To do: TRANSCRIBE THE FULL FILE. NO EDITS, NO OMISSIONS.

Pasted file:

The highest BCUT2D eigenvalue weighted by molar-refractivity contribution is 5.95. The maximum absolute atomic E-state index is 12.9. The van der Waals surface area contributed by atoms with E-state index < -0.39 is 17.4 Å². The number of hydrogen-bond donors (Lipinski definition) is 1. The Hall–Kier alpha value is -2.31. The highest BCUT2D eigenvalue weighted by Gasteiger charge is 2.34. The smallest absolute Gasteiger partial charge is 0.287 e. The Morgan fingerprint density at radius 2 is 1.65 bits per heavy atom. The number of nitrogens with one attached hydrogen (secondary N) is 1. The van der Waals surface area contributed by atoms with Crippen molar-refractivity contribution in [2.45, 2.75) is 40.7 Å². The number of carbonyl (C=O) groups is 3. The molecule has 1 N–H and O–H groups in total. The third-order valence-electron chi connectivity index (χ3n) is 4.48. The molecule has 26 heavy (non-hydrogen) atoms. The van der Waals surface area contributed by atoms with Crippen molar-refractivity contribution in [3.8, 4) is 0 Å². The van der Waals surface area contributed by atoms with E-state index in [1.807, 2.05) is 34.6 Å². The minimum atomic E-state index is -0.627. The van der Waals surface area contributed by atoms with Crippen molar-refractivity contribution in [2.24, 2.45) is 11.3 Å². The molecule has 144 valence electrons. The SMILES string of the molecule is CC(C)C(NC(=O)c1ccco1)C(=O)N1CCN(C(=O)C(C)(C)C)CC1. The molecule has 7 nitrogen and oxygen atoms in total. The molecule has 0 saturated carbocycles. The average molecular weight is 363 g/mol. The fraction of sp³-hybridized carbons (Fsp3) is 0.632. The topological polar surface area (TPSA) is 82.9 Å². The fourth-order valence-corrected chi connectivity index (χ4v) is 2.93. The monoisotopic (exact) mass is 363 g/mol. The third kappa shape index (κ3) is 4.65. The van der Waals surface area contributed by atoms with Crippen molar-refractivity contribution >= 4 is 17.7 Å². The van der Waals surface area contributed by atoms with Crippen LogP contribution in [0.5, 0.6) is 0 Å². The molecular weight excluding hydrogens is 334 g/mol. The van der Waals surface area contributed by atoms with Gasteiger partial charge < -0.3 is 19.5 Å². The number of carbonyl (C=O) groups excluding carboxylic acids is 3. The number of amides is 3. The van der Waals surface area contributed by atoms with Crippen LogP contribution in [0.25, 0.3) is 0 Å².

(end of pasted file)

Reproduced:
The highest BCUT2D eigenvalue weighted by molar-refractivity contribution is 5.95. The maximum absolute atomic E-state index is 12.9. The van der Waals surface area contributed by atoms with E-state index < -0.39 is 17.4 Å². The number of hydrogen-bond donors (Lipinski definition) is 1. The Hall–Kier alpha value is -2.31. The highest BCUT2D eigenvalue weighted by Gasteiger charge is 2.34. The smallest absolute Gasteiger partial charge is 0.287 e. The Morgan fingerprint density at radius 2 is 1.65 bits per heavy atom. The number of nitrogens with one attached hydrogen (secondary N) is 1. The van der Waals surface area contributed by atoms with Crippen molar-refractivity contribution in [2.45, 2.75) is 40.7 Å². The number of carbonyl (C=O) groups is 3. The molecule has 1 N–H and O–H groups in total. The third-order valence-electron chi connectivity index (χ3n) is 4.48. The molecule has 26 heavy (non-hydrogen) atoms. The van der Waals surface area contributed by atoms with Crippen molar-refractivity contribution in [3.8, 4) is 0 Å². The van der Waals surface area contributed by atoms with E-state index in [1.807, 2.05) is 34.6 Å². The minimum atomic E-state index is -0.627. The van der Waals surface area contributed by atoms with Crippen molar-refractivity contribution in [2.24, 2.45) is 11.3 Å². The molecule has 144 valence electrons. The SMILES string of the molecule is CC(C)C(NC(=O)c1ccco1)C(=O)N1CCN(C(=O)C(C)(C)C)CC1. The molecule has 7 nitrogen and oxygen atoms in total. The molecule has 0 saturated carbocycles. The average molecular weight is 363 g/mol. The fraction of sp³-hybridized carbons (Fsp3) is 0.632. The topological polar surface area (TPSA) is 82.9 Å². The fourth-order valence-corrected chi connectivity index (χ4v) is 2.93. The monoisotopic (exact) mass is 363 g/mol. The third kappa shape index (κ3) is 4.65. The van der Waals surface area contributed by atoms with Crippen molar-refractivity contribution >= 4 is 17.7 Å². The van der Waals surface area contributed by atoms with Crippen LogP contribution in [0.5, 0.6) is 0 Å². The molecular weight excluding hydrogens is 334 g/mol. The van der Waals surface area contributed by atoms with Gasteiger partial charge < -0.3 is 19.5 Å². The number of carbonyl (C=O) groups excluding carboxylic acids is 3. The number of amides is 3. The van der Waals surface area contributed by atoms with Crippen LogP contribution in [0.25, 0.3) is 0 Å².